A new school for Westlake
Ribbon-cutting ceremony opens new Lee Burneson Middle School
The late Lee Burneson would be proud of the new Westlake middle school dedicated in his honor at a ribbon cutting ceremony and tour held on July 30. He probably would also be amazed at the growth of the school system that he served for 42 years.
Burneson’s educational responsibilities were also quite different from today’s teachers. Sara Burneson, Lee’s daughter-in-law, was a featured speaker during the ceremony and spoke of Burneson’s duties when he started his educational career in 1921 as principal of the Dover Village High School. At that time, Sara said, the school – which was later known as the Red Brick School House – had only 343 students in grades 1 through 12.
When Lee Burneson started out, he taught history, algebra, geometry, general science, bookkeeping and accounting. In addition to his teaching responsibilities, he also coached football, basketball, baseball and track. Burneson became superintendent in 1924 and continued to serve the school system until his retirement in 1963. His contributions to the development of the educational system in Westlake were so profound that the city named its junior high school in his honor when it was dedicated in 1961. A display case in the newly built Lee Burneson Middle School building, located just south of the old school, is filled with memorabilia from his tenure in Westlake.
The new middle school is a state-of-the-art educational facility designed for 21st-century learning that will impact the school’s students for years to come. Among the modern features of the school is a completely wireless campus with a “bring your own device” initiative that allows students use their own iPads and laptops for class work. All classrooms have interactive projectors that allow students to take a more active role in their learning. There are also flexible workspaces such as a courtyard that students will use for outdoor projects. In addition, classrooms were designed with energy efficient lighting and large windows to allow in natural light.
LBMS will also be one of a handful of middle schools in Ohio that will have a pre-engineering program for seventh- and eighth-graders, a curriculum that normally is only available to high school freshmen.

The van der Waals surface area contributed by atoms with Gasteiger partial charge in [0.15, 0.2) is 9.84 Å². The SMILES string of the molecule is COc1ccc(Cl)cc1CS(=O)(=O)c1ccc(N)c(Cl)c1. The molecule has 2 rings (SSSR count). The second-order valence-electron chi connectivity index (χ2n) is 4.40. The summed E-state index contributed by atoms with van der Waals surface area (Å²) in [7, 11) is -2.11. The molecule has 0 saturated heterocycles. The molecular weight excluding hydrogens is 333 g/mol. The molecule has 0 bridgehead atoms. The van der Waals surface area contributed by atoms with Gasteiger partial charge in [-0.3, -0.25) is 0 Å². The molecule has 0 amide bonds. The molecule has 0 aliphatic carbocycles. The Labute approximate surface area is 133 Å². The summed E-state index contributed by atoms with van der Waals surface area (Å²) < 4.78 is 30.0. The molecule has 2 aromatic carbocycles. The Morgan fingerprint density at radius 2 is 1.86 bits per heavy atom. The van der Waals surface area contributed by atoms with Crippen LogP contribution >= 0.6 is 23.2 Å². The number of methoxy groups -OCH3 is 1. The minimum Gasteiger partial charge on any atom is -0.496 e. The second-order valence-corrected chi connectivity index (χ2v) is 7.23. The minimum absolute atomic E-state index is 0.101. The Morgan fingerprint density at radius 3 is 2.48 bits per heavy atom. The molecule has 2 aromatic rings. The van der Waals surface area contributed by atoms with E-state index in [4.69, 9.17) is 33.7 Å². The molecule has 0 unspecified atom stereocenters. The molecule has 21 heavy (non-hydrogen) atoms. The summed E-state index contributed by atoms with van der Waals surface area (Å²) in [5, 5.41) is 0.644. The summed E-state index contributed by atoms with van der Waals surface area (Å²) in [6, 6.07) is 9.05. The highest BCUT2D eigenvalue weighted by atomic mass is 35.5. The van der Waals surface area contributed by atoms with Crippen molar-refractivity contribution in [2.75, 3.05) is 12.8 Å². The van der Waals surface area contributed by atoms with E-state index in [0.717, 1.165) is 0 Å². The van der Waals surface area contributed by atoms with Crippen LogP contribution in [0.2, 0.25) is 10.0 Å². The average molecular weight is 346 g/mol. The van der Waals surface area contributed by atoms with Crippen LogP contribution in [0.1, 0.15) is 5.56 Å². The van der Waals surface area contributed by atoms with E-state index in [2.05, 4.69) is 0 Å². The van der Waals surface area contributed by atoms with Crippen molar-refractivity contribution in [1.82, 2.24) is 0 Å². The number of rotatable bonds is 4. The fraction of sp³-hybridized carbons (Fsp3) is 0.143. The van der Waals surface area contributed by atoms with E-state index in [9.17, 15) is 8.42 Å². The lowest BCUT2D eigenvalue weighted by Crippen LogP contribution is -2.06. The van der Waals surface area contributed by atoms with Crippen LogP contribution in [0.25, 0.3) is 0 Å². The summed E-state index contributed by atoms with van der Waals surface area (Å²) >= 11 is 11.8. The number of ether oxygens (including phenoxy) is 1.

The middle school is the first new building to open as a result of the bond issue passed by voters in 2010 to upgrade Westlake City Schools facilities. Next will come the opening of the new high school later this year.
Undertaking a major rebuilding program is a long process and requires input from the community, thoughtful planning and ultimately voter approval. In his remarks during the LBMS dedication ceremony, Board of Education President Tom Mays reflected on the long road to completion.
“Like everything else we do in this district, we wanted to begin by having a process to follow. That process would allow us to understand the needs, understand the community’s desires, and determine what is the most cost-effective way to achieve the end product,” Mays said. “We began by exploring our options. Multiple facility surveys were taken and reviewed, hundreds of community members were asked to be involved, provide input, and thousands upon thousands of hours were spent gathering data before a recommendation was even brought before the Board of Education.”
Superintendent Dr. Dan Keener invited the those assembled for the dedication to tour the new school and was thankful to the city’s voters, saying: “I’m so excited for the days to come. When students and volunteers and parents and teachers and staff and administrators breathe life into this building. That’s what’s great about a school building, and our community recognizes that and I thank you for that. And I invite you back because it’s your school, it’s your building, it’s what you value. I’m thrilled tonight about the dedication of our new building, but I’m even more excited about the statement it makes about the role our schools play in ensuring that Westlake remains an excellent community.”
The campaign to pass the bond issue that made the new school construction possible was spearheaded by residents who formed the Citizens for Westlake Schools. Cathy Axcell, co-chair of the citizens group, addressed the first class of students to attend the new Lee Burneson Middle School.
“There is nothing like the sense of accomplishment you feel when you step up for the schools in your community,” Axcell said. “To the students, who will be the first to be educated in this excellent facility, you were third- and fourth-graders when Westlake supported the building of this new school. How exciting to be the first seven- and eighth-graders in this building! Part of the Westlake City Schools’ mission states that your school educate you to contribute to society. It’s my hope that you find careers that are fulfilling and successful. I also hope that you will take your talents and make a difference in your community long after you are students here.”
If the new students follow her lead, Westlake’s future certainly will be bright and shiny, just like their new middle school.